Update on Ongoing Clinical Trials for SMA Drug Programs
The Annual SMA Conference organized by Cure SMA was recently held this June in Kansas City. According to a news release, six representatives out of the seven drug programs currently being assessed in clinical trials presented their work at the conference.
SMA (spinal muscular atrophy) is a rare, devastating motor neuron disease and one of the leading genetic causes of pediatric mortality, occurring in approximately 1 in every 6,000 to 10,000 newborns. It is characterized by the degeneration of nerves controlling muscles and voluntary movement, resulting in muscle weakness, atrophy, paralysis and eventually death. SMA is the result of a mutation or deletion in a gene called survival of motor neuron 1 (SMN1), which causes insufficient production of the SMN protein. Currently, SMA has no approved treatment.
The SMN protein has two identical variants – SMN1 and SMN2. SMN2 is mainly produced as an unstable and shortened version of the SMN protein due to a single nucleotide difference in the exon 7 of the gene, and therefore cannot compensate for SMN1 loss. Only around 10% of all SMN2 proteins produced are full-length and these are an important determinants of disease severity. It is thought that an increase in the generation of SMN2 full-length RNA could be a therapeutic strategy for SMA.
Four of the six programs presented at the conference – gene therapy, ISIS-SMNRx, RG7800 and LMI070 – have as its main goal the treatment of the genetic causes underlying SMA. The gene therapy program developed at the Nationwide Children’s Hospital, Ohio and licensed to AveXis Inc., is a phase 1/2 clinical trial focused on correcting the SMN1 mutation through the delivery of a normal, functional copy of the SMN gene. So far, the treatment has been well tolerated by patients and preliminary results are being analyzed.
The ISIS-SMNRx, RG7800 and LMI070 programs are centered on SMN2. The ISIS-SMNRx program, developed by ISIS Pharmaceuticals and Biogen, has as a goal the increased production of full functional SMN protein through a change in the RNA maturation process (splicing) of SMN2. Two phase 3 clinical trials are currently ongoing, one called ENDEAR (NCT02193074) that involves around 110 infants with SMA and the second one, CHERISH (NCT02292537) on 120 children with SMA. Two additional trials were also initiated this year, the NURTURE where ISIS-SMNRx’s efficacy will be assessed, and the EMBRACE where the safety and efficacy of the drug will be tested in a small subset of patients with infantile or childhood-onset SMA.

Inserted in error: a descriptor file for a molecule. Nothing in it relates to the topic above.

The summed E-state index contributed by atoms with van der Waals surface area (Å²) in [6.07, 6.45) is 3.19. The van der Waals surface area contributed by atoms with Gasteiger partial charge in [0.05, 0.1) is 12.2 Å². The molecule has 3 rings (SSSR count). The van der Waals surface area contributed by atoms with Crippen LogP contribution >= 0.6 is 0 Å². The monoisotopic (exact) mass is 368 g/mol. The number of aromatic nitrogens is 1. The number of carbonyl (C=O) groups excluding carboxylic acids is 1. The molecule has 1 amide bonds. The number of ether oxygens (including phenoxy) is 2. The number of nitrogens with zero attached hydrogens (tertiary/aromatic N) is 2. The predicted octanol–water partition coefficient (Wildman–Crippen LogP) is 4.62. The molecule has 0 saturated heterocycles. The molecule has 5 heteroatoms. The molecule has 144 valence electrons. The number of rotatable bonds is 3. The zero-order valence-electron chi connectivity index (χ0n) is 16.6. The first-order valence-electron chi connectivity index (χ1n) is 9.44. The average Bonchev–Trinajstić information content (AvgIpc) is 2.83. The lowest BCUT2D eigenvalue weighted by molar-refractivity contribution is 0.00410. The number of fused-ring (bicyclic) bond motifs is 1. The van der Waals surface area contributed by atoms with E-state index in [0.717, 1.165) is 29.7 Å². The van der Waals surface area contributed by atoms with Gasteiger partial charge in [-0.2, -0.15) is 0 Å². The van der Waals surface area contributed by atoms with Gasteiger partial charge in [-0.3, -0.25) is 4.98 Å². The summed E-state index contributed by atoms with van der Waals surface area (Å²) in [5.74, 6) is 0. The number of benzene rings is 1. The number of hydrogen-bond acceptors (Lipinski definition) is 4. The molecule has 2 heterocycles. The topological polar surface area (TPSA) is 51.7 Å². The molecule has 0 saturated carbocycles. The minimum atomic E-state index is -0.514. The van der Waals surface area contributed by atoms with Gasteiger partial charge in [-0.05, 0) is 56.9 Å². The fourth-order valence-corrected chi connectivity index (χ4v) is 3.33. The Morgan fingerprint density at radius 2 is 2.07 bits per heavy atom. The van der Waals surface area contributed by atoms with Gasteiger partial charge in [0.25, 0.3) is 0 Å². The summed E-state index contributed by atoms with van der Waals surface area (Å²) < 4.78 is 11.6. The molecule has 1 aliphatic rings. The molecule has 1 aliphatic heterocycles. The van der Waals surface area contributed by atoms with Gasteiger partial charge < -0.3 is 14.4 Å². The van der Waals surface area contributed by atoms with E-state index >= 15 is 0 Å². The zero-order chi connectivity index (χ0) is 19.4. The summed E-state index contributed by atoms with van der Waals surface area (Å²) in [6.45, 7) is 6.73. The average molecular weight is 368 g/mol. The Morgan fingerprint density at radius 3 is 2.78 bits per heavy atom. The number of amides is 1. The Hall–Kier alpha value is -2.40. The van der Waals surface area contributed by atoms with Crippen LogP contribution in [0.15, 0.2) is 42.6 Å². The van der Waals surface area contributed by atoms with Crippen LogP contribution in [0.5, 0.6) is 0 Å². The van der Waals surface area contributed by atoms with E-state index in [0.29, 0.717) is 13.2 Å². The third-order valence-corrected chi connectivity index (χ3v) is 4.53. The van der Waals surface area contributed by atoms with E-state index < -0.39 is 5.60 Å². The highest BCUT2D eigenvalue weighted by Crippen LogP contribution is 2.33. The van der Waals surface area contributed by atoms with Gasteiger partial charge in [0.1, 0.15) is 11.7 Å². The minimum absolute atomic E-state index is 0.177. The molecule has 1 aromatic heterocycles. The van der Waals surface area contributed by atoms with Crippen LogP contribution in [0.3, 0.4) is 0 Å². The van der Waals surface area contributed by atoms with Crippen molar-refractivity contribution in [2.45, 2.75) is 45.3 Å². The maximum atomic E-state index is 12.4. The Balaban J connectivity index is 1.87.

The RG7800 clinical program developed by Roche, PTC Therapeutics and the SMA Foundation is based on an oral SMN2 splicing modifier. The drug is being tested in SMA patients, although the trial is currently on hold due to findings in monkeys. The LMI070 program is being developed by Novartis; it is also centered in a more efficient splicing of the SMN2 gene. LMI070 treatment in animals has been reported to prolong animal survival and increase the levels of functional SMN proteins. The First in Human study (NCT02268552) will evaluate the safety, tolerability and potential benefit of LMI070 in SMA patients between 1 and 7 months of age.
The final two programs, Olesoxime and CK-2127107, intend to protect the muscles and nerves of SMA patients. Roche is currently responsible for the development and regulatory processes of olesoxime. CK-2127107 is being developed by Cytokinetics and Astellas. The drug was found to be safe and well-tolerated by healthy volunteers, and to amplify the muscle response to nerve activation. CK-2127107 is thought to improve skeletal muscle function and the companies expect it to progress into Phase 2 clinical trials in SMA patients.